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Apple planning to allow alternate app stores on iOS devices to comply with new EU rules

By | Published on Wednesday 14 December 2022


Apple is planning to allow alternate app stores to operate on iPhones and iPads, which would mean users could install apps that are not approved by or available in the tech giant’s own App Store.

The move is a response to the European Union’s Digital Markets Act which was passed in July and went into force last month. Those new rules ramp up regulation within the EU of the biggest digital platforms with the specific aim of ensuring said platforms don’t exploit their dominance in the digital market in an anti-competitive way.

The DMA is, in part, a response to criticisms made about Apple and Google by European app-makers, not least Spotify, which reckon that the rules enforced on the tech giants’ mobile operating systems and their accompanying app stores are anti-competitive. Apple’s rules are stricter than Google’s, so have come under the most criticism.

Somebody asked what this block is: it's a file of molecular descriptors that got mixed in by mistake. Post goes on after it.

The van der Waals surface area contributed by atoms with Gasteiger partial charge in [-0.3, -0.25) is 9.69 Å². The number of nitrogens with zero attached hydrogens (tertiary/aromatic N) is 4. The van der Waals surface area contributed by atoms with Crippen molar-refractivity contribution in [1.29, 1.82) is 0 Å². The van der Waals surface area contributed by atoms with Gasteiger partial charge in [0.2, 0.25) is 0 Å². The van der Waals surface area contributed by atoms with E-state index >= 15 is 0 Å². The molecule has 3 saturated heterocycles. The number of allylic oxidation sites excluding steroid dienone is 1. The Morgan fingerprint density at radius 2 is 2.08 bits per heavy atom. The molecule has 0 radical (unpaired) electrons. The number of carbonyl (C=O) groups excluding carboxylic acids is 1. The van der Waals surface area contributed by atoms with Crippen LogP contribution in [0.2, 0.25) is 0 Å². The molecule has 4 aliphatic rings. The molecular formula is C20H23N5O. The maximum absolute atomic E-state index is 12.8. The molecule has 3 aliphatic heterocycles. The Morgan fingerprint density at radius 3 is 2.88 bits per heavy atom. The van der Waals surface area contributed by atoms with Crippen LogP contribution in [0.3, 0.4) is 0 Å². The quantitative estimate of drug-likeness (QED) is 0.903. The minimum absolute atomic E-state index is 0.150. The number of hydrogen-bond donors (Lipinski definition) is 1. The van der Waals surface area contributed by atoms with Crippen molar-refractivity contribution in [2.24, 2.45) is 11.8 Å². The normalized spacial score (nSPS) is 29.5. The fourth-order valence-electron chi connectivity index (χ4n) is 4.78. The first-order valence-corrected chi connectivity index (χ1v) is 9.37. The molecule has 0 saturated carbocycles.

Apple has always argued that allowing users to install apps from sources other than its App Store – often referred to as ‘sideloading’ – risks the security of its platform and the privacy of users. With that in mind, Apple may still seek to enforce some rules on apps distributed outside its store which might include charging app-makers for verification.

According to Bloomberg, Apple employees are now working on a plan to comply with the new EU rules while still addressing the firm’s own security and privacy concerns. The current plan is introduce any changes as part of iOS 17 in 2023, ahead of the March 2024 deadline set by the EU.

While those proposed changes to Apple’s systems will address some of the issues raised by app-makers, there remains the question of whether the tech firm will also allow in-app payments to be taken within App Store delivered apps via transaction systems other than its own. For Spotify, Apple’s rules around in-app payments remain the biggest grievance.

In theory the DMA forces a relaxation of the rules around in-app payments too, though Apple may as yet argue that by allowing alternate app stores it is already compliant with that element of the new EU regulations.

These changes to the way the Apple iOS system works are only likely to apply within the EU initially. Although, with other countries considering similar measures to the DMA, the changes will probably ultimately roll out globally.